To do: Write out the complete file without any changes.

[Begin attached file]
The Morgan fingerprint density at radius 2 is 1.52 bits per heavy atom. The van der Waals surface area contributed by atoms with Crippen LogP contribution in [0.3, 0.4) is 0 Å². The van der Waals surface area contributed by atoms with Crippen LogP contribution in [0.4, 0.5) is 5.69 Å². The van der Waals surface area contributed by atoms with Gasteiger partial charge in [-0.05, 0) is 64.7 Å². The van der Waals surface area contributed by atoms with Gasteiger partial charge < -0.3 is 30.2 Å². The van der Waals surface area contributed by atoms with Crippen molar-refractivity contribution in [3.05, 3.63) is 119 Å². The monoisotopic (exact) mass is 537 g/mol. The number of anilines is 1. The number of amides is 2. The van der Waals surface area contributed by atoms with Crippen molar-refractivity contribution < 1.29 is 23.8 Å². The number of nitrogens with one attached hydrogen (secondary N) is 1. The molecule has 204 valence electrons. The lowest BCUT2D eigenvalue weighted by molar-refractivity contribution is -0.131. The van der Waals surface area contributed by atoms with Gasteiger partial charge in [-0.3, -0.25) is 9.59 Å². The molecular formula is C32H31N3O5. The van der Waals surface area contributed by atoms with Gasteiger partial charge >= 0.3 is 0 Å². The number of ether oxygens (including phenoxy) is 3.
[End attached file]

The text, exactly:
The Morgan fingerprint density at radius 2 is 1.52 bits per heavy atom. The van der Waals surface area contributed by atoms with Crippen LogP contribution in [0.3, 0.4) is 0 Å². The van der Waals surface area contributed by atoms with Crippen LogP contribution in [0.4, 0.5) is 5.69 Å². The van der Waals surface area contributed by atoms with Gasteiger partial charge in [-0.05, 0) is 64.7 Å². The van der Waals surface area contributed by atoms with Gasteiger partial charge < -0.3 is 30.2 Å². The van der Waals surface area contributed by atoms with Crippen molar-refractivity contribution in [3.05, 3.63) is 119 Å². The monoisotopic (exact) mass is 537 g/mol. The number of anilines is 1. The number of amides is 2. The van der Waals surface area contributed by atoms with Crippen molar-refractivity contribution < 1.29 is 23.8 Å². The number of nitrogens with one attached hydrogen (secondary N) is 1. The molecule has 204 valence electrons. The lowest BCUT2D eigenvalue weighted by molar-refractivity contribution is -0.131. The van der Waals surface area contributed by atoms with Gasteiger partial charge in [-0.3, -0.25) is 9.59 Å². The molecular formula is C32H31N3O5. The van der Waals surface area contributed by atoms with Gasteiger partial charge >= 0.3 is 0 Å². The number of ether oxygens (including phenoxy) is 3.